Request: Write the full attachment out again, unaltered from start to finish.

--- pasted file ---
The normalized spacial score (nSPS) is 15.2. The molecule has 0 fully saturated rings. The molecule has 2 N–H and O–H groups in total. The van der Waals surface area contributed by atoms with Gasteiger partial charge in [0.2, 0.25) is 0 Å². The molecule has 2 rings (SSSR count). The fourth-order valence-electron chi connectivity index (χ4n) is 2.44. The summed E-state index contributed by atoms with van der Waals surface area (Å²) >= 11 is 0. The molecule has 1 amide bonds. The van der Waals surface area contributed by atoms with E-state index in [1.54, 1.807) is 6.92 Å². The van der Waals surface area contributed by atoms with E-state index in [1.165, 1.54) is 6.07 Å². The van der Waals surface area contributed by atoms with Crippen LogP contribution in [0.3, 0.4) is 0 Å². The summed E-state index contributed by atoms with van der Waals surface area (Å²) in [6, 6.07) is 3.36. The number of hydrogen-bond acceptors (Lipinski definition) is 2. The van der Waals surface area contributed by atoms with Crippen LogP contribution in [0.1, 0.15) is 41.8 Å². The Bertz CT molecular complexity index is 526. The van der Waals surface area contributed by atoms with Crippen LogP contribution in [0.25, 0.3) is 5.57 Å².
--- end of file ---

The normalized spacial score (nSPS) is 15.2. The molecule has 0 fully saturated rings. The molecule has 2 N–H and O–H groups in total. The van der Waals surface area contributed by atoms with Gasteiger partial charge in [0.2, 0.25) is 0 Å². The molecule has 2 rings (SSSR count). The fourth-order valence-electron chi connectivity index (χ4n) is 2.44. The summed E-state index contributed by atoms with van der Waals surface area (Å²) >= 11 is 0. The molecule has 1 amide bonds. The van der Waals surface area contributed by atoms with E-state index in [1.54, 1.807) is 6.92 Å². The van der Waals surface area contributed by atoms with E-state index in [1.165, 1.54) is 6.07 Å². The van der Waals surface area contributed by atoms with Crippen LogP contribution in [0.3, 0.4) is 0 Å². The summed E-state index contributed by atoms with van der Waals surface area (Å²) in [6, 6.07) is 3.36. The number of hydrogen-bond acceptors (Lipinski definition) is 2. The van der Waals surface area contributed by atoms with Crippen LogP contribution in [0.1, 0.15) is 41.8 Å². The Bertz CT molecular complexity index is 526. The van der Waals surface area contributed by atoms with Crippen LogP contribution in [0.25, 0.3) is 5.57 Å².